This is a new series that is perfect for the newly independent reader with its layout, illustrations, larger font, shorter chapters and humour.  The pace is rapid and the use of a variety of fonts highlights key ideas and actions without the need for a host of words.  Girls will relate to her feisty nature but boys will also find the situations familiar and appealing. 

My Sister

My Sister

My Sister









My Sister

Joanna Young

New Frontier, 2018

32pp., hbk., RRP $A24.99


Who knows you the best, laughs at your jokes and keeps your secrets safe?  Your sister!

This softly illustrated book for very young readers celebrates the special bond that exists between sisters, perhaps to remind them that even when sibling rivalry rears its head, there is still no one closer to you that your sister.

Growing up the only girl in the middle of eight boisterous boys (one brother, seven cousins) sometimes it would have been nice to have had a sister to confide in, particularly if the bond between them is as strong as sisters say.  This is a gentle book about counting your blessings because there really is nothing stronger than the bonds between a family.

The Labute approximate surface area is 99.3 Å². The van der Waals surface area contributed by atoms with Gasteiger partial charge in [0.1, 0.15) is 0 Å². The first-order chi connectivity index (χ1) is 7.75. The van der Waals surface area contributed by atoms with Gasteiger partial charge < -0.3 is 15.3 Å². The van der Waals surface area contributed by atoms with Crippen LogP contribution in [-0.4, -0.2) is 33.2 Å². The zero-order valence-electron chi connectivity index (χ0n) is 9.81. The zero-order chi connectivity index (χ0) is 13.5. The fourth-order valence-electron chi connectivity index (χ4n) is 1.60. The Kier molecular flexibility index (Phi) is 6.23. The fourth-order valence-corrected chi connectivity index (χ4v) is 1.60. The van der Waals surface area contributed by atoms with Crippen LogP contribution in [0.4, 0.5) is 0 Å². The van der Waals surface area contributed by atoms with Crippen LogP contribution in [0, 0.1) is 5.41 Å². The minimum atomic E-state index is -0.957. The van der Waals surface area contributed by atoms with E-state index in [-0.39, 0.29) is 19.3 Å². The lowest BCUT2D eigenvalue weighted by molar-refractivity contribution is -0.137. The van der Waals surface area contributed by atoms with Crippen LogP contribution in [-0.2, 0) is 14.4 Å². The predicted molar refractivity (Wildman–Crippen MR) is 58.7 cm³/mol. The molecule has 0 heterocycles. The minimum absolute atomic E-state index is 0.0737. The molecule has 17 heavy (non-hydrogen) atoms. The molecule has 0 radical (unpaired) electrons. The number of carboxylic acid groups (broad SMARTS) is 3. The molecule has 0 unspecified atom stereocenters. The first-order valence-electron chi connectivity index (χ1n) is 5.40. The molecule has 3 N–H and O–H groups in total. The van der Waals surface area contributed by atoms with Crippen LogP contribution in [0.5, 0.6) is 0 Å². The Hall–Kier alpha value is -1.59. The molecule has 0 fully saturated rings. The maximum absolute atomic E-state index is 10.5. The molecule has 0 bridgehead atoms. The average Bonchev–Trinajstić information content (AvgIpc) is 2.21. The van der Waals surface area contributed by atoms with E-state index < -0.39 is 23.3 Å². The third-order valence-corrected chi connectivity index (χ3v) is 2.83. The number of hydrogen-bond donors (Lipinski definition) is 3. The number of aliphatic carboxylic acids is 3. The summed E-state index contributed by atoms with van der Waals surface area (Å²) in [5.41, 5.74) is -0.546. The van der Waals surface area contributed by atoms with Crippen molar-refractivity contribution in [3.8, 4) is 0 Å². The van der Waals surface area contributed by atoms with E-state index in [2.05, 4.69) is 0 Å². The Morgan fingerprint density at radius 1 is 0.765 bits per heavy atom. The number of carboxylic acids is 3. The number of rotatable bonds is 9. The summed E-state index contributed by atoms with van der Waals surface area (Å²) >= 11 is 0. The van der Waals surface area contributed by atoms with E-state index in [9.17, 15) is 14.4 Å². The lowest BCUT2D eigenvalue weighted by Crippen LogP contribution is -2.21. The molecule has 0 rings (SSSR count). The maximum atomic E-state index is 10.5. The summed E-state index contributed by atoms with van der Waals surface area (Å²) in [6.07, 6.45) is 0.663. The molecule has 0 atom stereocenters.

Message in a Sock

Message in a Sock

Message in a Sock










Message in a Sock

Kaye Baillie

Narelda Joy

MidnightSun, 2018

32pp., hbk., RRP $A27.99


One hundred years ago and Australian soldiers are fighting in the waterlogged, mud-filled, rat-infested trenches of the Western Front and almost as great an issue as the enemy’s bullets is trench foot where the feet literally rot from being constantly cold and wet.  So the call goes out for 150 000 pairs of socks and the women and girls left back home start knitting.  

Click clack click clack click clack – no matter where you went, needles were working and socks were rolling off them –  long woolen ones that went up to the knees for added protection and silk knitted into the heels to make them extra strong.